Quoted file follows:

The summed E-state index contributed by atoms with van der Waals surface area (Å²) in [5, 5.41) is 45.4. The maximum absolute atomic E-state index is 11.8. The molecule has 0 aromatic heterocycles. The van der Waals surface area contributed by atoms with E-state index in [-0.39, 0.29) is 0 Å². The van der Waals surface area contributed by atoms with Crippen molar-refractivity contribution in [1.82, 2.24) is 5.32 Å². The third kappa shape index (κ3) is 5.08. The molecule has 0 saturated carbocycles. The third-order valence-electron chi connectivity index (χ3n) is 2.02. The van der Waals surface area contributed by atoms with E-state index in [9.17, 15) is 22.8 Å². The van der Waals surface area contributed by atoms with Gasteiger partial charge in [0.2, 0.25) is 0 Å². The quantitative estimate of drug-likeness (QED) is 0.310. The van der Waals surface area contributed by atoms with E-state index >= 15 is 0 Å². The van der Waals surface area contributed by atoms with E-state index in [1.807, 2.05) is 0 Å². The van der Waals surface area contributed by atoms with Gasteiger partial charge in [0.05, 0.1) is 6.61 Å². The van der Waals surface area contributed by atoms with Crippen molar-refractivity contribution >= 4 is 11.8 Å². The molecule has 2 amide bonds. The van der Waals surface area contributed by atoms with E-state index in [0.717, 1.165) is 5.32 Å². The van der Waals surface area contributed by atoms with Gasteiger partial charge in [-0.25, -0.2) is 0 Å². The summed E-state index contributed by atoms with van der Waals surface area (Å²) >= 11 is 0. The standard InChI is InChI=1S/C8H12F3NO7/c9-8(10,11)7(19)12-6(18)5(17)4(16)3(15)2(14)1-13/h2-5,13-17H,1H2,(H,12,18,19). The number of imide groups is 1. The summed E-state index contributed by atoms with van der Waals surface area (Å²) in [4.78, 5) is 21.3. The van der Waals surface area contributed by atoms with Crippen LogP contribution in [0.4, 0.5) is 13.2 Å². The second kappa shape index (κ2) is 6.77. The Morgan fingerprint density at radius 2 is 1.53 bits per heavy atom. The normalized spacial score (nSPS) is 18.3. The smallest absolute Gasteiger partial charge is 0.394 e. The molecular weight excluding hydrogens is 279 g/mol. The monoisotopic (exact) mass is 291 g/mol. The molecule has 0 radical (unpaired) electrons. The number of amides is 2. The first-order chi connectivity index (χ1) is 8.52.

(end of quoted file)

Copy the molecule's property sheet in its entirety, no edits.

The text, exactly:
The summed E-state index contributed by atoms with van der Waals surface area (Å²) in [5, 5.41) is 45.4. The maximum absolute atomic E-state index is 11.8. The molecule has 0 aromatic heterocycles. The van der Waals surface area contributed by atoms with E-state index in [-0.39, 0.29) is 0 Å². The van der Waals surface area contributed by atoms with Crippen molar-refractivity contribution in [1.82, 2.24) is 5.32 Å². The third kappa shape index (κ3) is 5.08. The molecule has 0 saturated carbocycles. The third-order valence-electron chi connectivity index (χ3n) is 2.02. The van der Waals surface area contributed by atoms with E-state index in [9.17, 15) is 22.8 Å². The van der Waals surface area contributed by atoms with Gasteiger partial charge in [0.2, 0.25) is 0 Å². The quantitative estimate of drug-likeness (QED) is 0.310. The van der Waals surface area contributed by atoms with E-state index >= 15 is 0 Å². The van der Waals surface area contributed by atoms with E-state index in [1.807, 2.05) is 0 Å². The van der Waals surface area contributed by atoms with Gasteiger partial charge in [0.05, 0.1) is 6.61 Å². The van der Waals surface area contributed by atoms with Crippen molar-refractivity contribution >= 4 is 11.8 Å². The molecule has 2 amide bonds. The van der Waals surface area contributed by atoms with E-state index in [0.717, 1.165) is 5.32 Å². The van der Waals surface area contributed by atoms with Gasteiger partial charge in [-0.25, -0.2) is 0 Å². The summed E-state index contributed by atoms with van der Waals surface area (Å²) >= 11 is 0. The standard InChI is InChI=1S/C8H12F3NO7/c9-8(10,11)7(19)12-6(18)5(17)4(16)3(15)2(14)1-13/h2-5,13-17H,1H2,(H,12,18,19). The number of imide groups is 1. The summed E-state index contributed by atoms with van der Waals surface area (Å²) in [4.78, 5) is 21.3. The van der Waals surface area contributed by atoms with Crippen LogP contribution in [0.4, 0.5) is 13.2 Å². The second kappa shape index (κ2) is 6.77. The Morgan fingerprint density at radius 2 is 1.53 bits per heavy atom. The normalized spacial score (nSPS) is 18.3. The smallest absolute Gasteiger partial charge is 0.394 e. The molecular weight excluding hydrogens is 279 g/mol. The monoisotopic (exact) mass is 291 g/mol. The molecule has 0 radical (unpaired) electrons. The number of amides is 2. The first-order chi connectivity index (χ1) is 8.52.